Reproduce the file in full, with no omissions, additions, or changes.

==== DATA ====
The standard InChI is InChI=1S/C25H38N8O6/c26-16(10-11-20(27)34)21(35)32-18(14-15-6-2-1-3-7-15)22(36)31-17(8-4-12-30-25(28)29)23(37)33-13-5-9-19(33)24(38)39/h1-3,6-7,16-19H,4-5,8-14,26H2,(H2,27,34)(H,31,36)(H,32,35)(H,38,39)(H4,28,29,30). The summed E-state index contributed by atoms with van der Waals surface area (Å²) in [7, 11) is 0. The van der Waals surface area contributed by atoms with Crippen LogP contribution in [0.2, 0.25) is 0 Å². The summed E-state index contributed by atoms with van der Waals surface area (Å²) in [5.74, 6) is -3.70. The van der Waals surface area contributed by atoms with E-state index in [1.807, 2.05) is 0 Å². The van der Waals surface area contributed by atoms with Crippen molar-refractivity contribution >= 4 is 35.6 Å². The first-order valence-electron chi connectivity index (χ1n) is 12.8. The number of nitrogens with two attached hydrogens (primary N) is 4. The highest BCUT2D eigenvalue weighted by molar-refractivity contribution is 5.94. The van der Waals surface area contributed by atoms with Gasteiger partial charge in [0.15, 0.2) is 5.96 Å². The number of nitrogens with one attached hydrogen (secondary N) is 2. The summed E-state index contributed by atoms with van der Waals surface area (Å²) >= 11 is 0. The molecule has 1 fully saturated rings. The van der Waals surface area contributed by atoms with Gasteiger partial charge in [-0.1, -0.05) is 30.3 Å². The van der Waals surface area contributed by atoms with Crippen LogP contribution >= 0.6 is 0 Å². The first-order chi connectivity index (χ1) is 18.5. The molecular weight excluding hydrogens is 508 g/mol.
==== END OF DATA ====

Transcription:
The standard InChI is InChI=1S/C25H38N8O6/c26-16(10-11-20(27)34)21(35)32-18(14-15-6-2-1-3-7-15)22(36)31-17(8-4-12-30-25(28)29)23(37)33-13-5-9-19(33)24(38)39/h1-3,6-7,16-19H,4-5,8-14,26H2,(H2,27,34)(H,31,36)(H,32,35)(H,38,39)(H4,28,29,30). The summed E-state index contributed by atoms with van der Waals surface area (Å²) in [7, 11) is 0. The van der Waals surface area contributed by atoms with Crippen LogP contribution in [0.2, 0.25) is 0 Å². The summed E-state index contributed by atoms with van der Waals surface area (Å²) in [5.74, 6) is -3.70. The van der Waals surface area contributed by atoms with E-state index in [1.807, 2.05) is 0 Å². The van der Waals surface area contributed by atoms with Crippen molar-refractivity contribution >= 4 is 35.6 Å². The first-order valence-electron chi connectivity index (χ1n) is 12.8. The number of nitrogens with two attached hydrogens (primary N) is 4. The highest BCUT2D eigenvalue weighted by molar-refractivity contribution is 5.94. The van der Waals surface area contributed by atoms with Gasteiger partial charge in [0.15, 0.2) is 5.96 Å². The number of nitrogens with one attached hydrogen (secondary N) is 2. The summed E-state index contributed by atoms with van der Waals surface area (Å²) >= 11 is 0. The molecule has 1 fully saturated rings. The van der Waals surface area contributed by atoms with Gasteiger partial charge in [-0.1, -0.05) is 30.3 Å². The van der Waals surface area contributed by atoms with Crippen LogP contribution >= 0.6 is 0 Å². The first-order chi connectivity index (χ1) is 18.5. The molecular weight excluding hydrogens is 508 g/mol.